I know Tessie likes health kick talk, so I will talk about this book here instead of squirreling it away for private consumption.
I read The Sugar Addict book a number of years ago, liked it, started following the advice in it---but gained ten pounds and dropped the whole system like a night potato. [Little joke interpretation for those who have not yet read the book: the author recommends eating a potato each evening.]
Now I'm re-reading it, and I'm finding it re-awesome and thinking of re-trying it. A lot of it is what I'm trying to do ANYWAY on my diet: eating protein for breakfast, eating more whole grains, eating more vegetables, eating less sugar. And perhaps this time I won't go around saying, "Hey, fast food is high in protein!"
Here are the things I like/dislike so far, partway through my re-read:
1) The idea of sugar as a substance that can be abused. I find it helpful to think of it not as an inherently bad thing, but as something that can be used normally (the equivalent of a drink with dinner) or not (the equivalent of needing five or six drinks to feel anything at all).
2) The idea that some people have a problem with sugar, and some don't. I find it helpful to think that just as some people can't have a drink with dinner without finishing the bottle later that evening and going out for a fresh bottle the next morning, some people can't handle their sugar normally. I have had the same bottle of vodka in my cupboard for over two years---but if that were a bag of candy, I'd think of it night and day until it was gone. Different people struggle with different things.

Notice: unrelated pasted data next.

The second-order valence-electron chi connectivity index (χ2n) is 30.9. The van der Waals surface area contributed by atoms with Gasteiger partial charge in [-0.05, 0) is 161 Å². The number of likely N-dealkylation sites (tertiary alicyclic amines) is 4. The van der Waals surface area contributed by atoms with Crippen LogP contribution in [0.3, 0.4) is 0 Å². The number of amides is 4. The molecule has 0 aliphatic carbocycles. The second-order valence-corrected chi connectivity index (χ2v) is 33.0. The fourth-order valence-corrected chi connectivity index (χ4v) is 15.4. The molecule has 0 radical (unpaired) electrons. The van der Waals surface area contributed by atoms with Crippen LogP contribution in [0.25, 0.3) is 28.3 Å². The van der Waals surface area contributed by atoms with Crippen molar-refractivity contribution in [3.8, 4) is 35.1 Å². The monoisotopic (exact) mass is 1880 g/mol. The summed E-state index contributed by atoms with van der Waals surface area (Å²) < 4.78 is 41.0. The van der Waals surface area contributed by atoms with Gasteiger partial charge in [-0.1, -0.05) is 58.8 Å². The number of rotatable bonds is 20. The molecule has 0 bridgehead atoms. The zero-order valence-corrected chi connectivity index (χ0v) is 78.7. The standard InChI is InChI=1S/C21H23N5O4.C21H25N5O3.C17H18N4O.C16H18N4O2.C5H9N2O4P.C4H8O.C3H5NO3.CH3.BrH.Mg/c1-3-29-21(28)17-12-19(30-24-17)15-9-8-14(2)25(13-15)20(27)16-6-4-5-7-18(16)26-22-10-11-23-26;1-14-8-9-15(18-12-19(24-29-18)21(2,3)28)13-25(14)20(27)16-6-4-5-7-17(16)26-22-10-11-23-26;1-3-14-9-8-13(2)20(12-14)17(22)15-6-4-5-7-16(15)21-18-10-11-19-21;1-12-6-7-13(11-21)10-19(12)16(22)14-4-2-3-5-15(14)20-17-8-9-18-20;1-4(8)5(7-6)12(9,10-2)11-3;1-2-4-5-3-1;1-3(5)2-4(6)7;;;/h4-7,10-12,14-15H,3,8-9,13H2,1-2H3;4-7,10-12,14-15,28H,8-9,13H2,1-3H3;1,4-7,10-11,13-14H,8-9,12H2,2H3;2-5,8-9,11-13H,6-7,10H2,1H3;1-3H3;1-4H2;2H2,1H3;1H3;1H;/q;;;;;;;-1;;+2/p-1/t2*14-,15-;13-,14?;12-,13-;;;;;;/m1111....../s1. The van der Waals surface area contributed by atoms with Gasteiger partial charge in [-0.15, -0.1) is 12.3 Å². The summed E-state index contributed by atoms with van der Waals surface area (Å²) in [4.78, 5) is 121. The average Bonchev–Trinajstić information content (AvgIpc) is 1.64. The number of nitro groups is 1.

3) The gentle, comforting tone of the author. She sounds like she's talking to a frightened wild animal, and she knows how to release your leg from the trap.
4) The way she really seems to understand what this is like. She doesn't say, "Just stop eating sugar, you idiot!" She knows it can be a lot harder than that, and she has steps and tips and practical ideas.
1) The idea of sugar as a substance that can be abused. I feel uncomfortable comparing a sugar addiction to a drug or alcohol addiction. Sometimes it feels like when someone is talking about how they were only 5 years old when their mother died, and someone else says, "Oh, I totally know what you mean: my grandma died when I was 25 and I was SO BUMMED."
2) The idea that some people have a problem with sugar, and some don't. I really DON'T want to go around explaining to friends and family that sugar is like poison to me, or whatevs. *EYE ROLL*
3) The gentle, comforting tone of the author. Sometimes it seems soooooooo self-helpy, I feel silly reading it.
4) The way she really seems to understand what this is like. When she's right, it IS pretty mesmerizing---but when she misses her guess, I feel out of place and awkward, like a fortune teller is telling me things about my life that aren't true ("You will have only one chiiiiiiiild! And you will never marryyyyyyyy!").
Gift ideas for an 8-year-old, part 1 of 2 - I have TWO 8-year-olds to buy for, so I’m going to split it up into two posts. Today will be the things we’re getting for Edward. I dislike saying “Gift id...